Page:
The FIA World Rally Championship (WRC) pits drivers and production-based cars against some of the toughest and most varied conditions on the planet.

Established in 1973, the WRC is widely regarded as the most challenging motorsport championship in the world.

The roads on this epic motorsport adventure are spread across countries with 13 rallies on everything from snow packed forest tracks to rock-strewn mountain passes.

How a Rally works

Each rally features a number (typically between 15 and 25) of timed sections – known as stages – run on closed roads.

Drivers battle one at a time to complete these stages as quickly as possible, with timing down to 1/10th second. Along the way, a co-driver reads detailed pace notes that explain what is coming up ahead. Competitors drive to and from each stage on public roads, observing normal traffic regulations.

Most rallies follow the same basic itinerary. This starts with two days of ‘reconnaissance’ where driver and co-driver practise the route, at limited speed, to make pace notes. It is followed by ‘shakedown’ – a full speed test of their rally car – with the competition proper running for three days from Friday to Sunday.

Because rallies go on for several days, competitors visit a ‘service park’ at pre-determined points to allow technicians to perform mechanical work on each car. Service time is strictly limited, with each stop being either 15, 40 or 45 minutes. At the end of each day’s competition, cars are held in a secure parc ferme.

Away from the service park, only the driver and co-driver can work on their car, using only tools and spare parts carried on board.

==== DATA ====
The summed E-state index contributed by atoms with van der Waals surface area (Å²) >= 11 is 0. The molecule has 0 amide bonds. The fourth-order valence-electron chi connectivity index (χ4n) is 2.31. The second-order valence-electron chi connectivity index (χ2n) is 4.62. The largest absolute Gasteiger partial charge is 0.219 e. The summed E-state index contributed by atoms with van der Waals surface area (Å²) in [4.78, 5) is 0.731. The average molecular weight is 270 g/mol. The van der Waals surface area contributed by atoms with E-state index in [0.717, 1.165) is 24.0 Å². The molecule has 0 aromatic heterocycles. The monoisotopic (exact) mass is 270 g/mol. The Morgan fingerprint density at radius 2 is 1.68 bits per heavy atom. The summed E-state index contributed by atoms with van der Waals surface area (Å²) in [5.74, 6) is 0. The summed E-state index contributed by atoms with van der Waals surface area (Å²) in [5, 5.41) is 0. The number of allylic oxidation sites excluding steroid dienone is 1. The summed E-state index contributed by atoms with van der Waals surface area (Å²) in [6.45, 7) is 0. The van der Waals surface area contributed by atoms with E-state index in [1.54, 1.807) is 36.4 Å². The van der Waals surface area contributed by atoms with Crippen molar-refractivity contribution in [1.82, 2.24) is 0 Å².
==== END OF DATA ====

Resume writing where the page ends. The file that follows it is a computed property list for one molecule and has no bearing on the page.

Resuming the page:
Cars and categories

WRC is the Championship’s headline category and the spectacular new-era World Rally Cars are driven by superstars such as Thierry Neuville and Ott Tänak.

Three manufacturers compete for drivers’, co-drivers’ and manufacturers’ world titles across all championship rounds. All rallies count towards the final standings.

Getting technical

  • 1.6-litre, fuel injection, turbocharged, four cylinder engines fitted with a 36mm air intake restrictor
  • Power output restricted to 380bhp
  • Permanent four-wheel drive, six-speed sequential gearbox with paddle-shift on steering
  • Mechanical front and rear differentials. Active centre differential
  • Weight: 1190kg minimum. 1350kg with driver and co-driver
  • 0-100kph in less than 4sec
  • Top speed exceeds 200kph

WRC 2 is the championship’s primary support category and the principal feeder for ambitious competitors targeting the final step to a WRC drive. The category is for manufacturer-backed teams and independent teams approved by the FIA.

Competitors must tackle eight rounds, comprising a minimum of six and a maximum of seven European rounds and at least one rally outside Europe – either Mexico or Japan. All eight scores count. Titles will be awarded for drivers, co-drivers and teams.

The championship is open to R5-specification four-wheel drive cars from the Rally 2 class of technical regulations. They are less modified than World Rally Cars and power and performance are balanced through turbocharger air restrictors, minimum weight stipulations and price caps.

WRC 3 is aimed at independent drivers only. Cars comply with exactly the same technical regulations as WRC2. There are titles for drivers and co-drivers and competitors count their best six scores from any seven rounds.

Penalties and Points

Time penalties are applied if visits to the service park exceed the allotted time. Penalties are also given to competitors who arrive late at stage starts, or any other check-points throughout the event.

The crew that completes all the stages in the shortest time is the winner. Points are allocated to the top ten finishers on a 25-18-15-12-10-8-6-4-2-1 basis. Points are awarded to registered teams in the same way. In addition, top 5 finishers of Power Stage will be awarded with extra points on a 5-4-3-2-1 basis.

See the WRC Calendar